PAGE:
February 2011

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The shortlist for the BSLS book prize for the best book in the field of literature and science published in 2010 is as follows:

The winner will be announced at the BSLS conference in April.

Heavenly Discourses: Myth, Astronomy and Culture

An Interdisciplinary Conference organised jointly by

Nicholas Campion (School of Archaeology, History and Anthropology, Sophia
Centre for the Study of Cosmology in Culture, University of Wales Trinity
Saint David)
Darrelyn Gunzburg (Department of History of Art, University of Bristol)

Wills Memorial Building
University of Bristol
14-16 October 2011

Conference Theme

On 12 April 1961 Yuri Gagarin became the first human in outer space and the
first to orbit the Earth. 2011 sees the fiftieth anniversary of that event.
In almost every human culture the sky functions as a backdrop for mythical
encounters, employing the celestial environment as a stage set for
narratives of human and divine experience. That moment when human beings
first left the planet gave us a different perspective on the sky.

THE EVENT: This conference will bring together scholars to examine the
relationship between the heavens and culture through the arts, literature,
religion and philosophy, both in history and the present. We invite
proposals from academics in the arts, humanities, social sciences and
sciences. Topics may include astronomy and music, literature, painting and
the visual arts, architecture, religion, history and society.

CO-CHAIRS:This interdisciplinary conference is organised jointly by
Nicholas Campion (School of Archaeology, History and Anthropology, Sophia
Centre for the Study of Cosmology in Culture, University of Wales Trinity
Saint David) and Darrelyn Gunzburg (Department of History of Art,
University of Bristol).

CALL FOR PAPERS – OPEN NOW: We invite proposals for 20-minute
presentations, We invite both panel and paper proposals from academics in
the arts, humanities, social sciences and sciences, to be given at the

 Topics may include but are not limited to the following:
 • The representation of the sky in art and its impact on cultures
 • Astronomy through music and lyric
 • How the sky has been engaged in literature and myth
 • How the heavens have been interpreted and exploited by artists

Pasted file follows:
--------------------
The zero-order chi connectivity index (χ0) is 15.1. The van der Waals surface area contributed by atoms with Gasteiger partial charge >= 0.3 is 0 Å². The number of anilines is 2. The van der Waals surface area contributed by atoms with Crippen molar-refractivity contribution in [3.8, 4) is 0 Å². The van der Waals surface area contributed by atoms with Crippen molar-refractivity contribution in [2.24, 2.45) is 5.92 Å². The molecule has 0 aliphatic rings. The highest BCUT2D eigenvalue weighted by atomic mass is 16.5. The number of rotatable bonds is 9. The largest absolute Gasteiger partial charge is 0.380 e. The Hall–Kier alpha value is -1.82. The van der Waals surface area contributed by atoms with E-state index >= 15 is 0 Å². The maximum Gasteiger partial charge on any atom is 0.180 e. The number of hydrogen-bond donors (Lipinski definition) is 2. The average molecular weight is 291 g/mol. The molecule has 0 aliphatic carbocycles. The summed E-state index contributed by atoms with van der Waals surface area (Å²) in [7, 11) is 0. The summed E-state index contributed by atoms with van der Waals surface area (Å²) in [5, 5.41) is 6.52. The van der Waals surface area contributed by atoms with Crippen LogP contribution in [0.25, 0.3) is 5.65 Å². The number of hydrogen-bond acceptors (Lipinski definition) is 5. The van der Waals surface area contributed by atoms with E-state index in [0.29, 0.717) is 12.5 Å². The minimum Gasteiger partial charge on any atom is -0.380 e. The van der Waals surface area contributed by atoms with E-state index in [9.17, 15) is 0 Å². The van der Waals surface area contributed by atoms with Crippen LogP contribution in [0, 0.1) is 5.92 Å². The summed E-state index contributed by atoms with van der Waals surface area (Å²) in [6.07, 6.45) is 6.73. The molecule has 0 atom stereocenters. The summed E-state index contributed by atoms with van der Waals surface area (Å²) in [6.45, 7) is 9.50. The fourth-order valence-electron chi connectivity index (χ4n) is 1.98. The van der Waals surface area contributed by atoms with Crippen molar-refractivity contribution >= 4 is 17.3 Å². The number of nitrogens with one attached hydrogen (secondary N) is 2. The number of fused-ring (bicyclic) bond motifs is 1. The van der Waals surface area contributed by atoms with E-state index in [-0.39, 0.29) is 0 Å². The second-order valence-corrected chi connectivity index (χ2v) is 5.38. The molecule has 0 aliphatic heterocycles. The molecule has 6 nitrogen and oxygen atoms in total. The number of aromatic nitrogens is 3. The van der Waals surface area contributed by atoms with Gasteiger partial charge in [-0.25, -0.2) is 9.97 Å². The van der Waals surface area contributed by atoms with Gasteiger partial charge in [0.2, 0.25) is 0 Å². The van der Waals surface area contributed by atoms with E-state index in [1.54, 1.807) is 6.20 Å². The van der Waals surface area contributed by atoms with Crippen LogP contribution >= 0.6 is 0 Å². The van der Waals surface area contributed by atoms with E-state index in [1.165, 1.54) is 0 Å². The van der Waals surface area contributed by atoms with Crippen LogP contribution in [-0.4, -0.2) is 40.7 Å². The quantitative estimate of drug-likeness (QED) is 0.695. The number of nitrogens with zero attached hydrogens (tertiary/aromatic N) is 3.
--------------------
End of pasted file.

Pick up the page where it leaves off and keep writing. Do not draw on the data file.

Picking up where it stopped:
• The influence of the sky on architecture
 • The ways in which myths of the heavens have shaped religion
 • The role of history in engaging the heavens
 • The space programme and culture
 • Space and society
 • How the sky has been harnessed for educational purposes in museums and
 • Constructing and transmitting identities through the heavens

 Each paper will be 20 minutes long including questions and discussion.

Panel sessions will be one hour in length and consist of a Chair and 3

'Due by' date for submission is 31st March 2011.

A selection of papers from the Conference proceedings will be published by
the Sophia Centre Press in 2012.

Keynote speakers to date:

* Professor Ronald Hutton, Department of History, University of Bristol.
* Professor Roger Beck, Emeritus Professor, Department of Classics,
University of Toronto.
* Professor Gerry Gilmour, Professor of Experimental Philosophy, Institute
of Astronomy, Cambridge University
* Dr Ed Krupp Director, Griffith Observatory, Los Angeles, USA
* Adjunct Professor David Malin, British-Australian astronomer and
photographer, former Anglo-Australian Observatory
* Professor Michael Rowan-Robinson, Department of Physics, Imperial College,
* London.
Professor Elliot Wolfson, Abraham Lieberman Professor of Hebrew and Judaic
Studies, New York University

The Conference Exhibition

The conference is proud and delighted to welcome David Malin as one of its
keynote speakers, and is joining with The Bristol Gallery to present an
exhibition of his pioneering space photography. The exhibition will be
curated by Darrelyn Gunzburg. Born in 1941 in Summerseat, Lancashire, UK,
Malin explored photography from an early age, trained as a chemist and
worked as microscopist. When he moved to Sydney, Australia, and joined the
Anglo-Australian Observatory as its photographic scientist in 1975, he
shifted from exploring the infinitely small to the infinitely far away.
Malin was a pioneer in making true-color astronomical photographs from
black and white plates taken in three separate colors. The novel image
enhancement techniques were all incorporated into creating unique
three-color photographs of previously unseen deep space objects. These new
ways of extracting information from astronomical photographs, known as
'Malinisation', revolutionized our cultural relationship with the sky.


Early payment up to 30th June 2011: £195
Late payment from 1st July: £225
Student rate (undergraduate or postgraduate): £90

Questions or further information:

Darrelyn Gunzburg - hadrg@bristol.ac.uk

Tel: 0117 9288897

The Centre for History of Science is delighted to present the Spring series of ever-popular free Friday lunchtime lectures. All are welcome to attend, but please reserve your seat in advance to avoid disappointment! For descriptions of each lecture and to make reservations, please visit http://royalsociety.org/lunchtime-lectures-spring-2011/

 Ghosts of Women Past, Friday 18 February, 1pm-2pm Dr Patricia Fara, Clare College, Cambridge

 Doting on Instruments, Friday 25 February, 1pm-2pm Rebecca Pohancenik, Queen Mary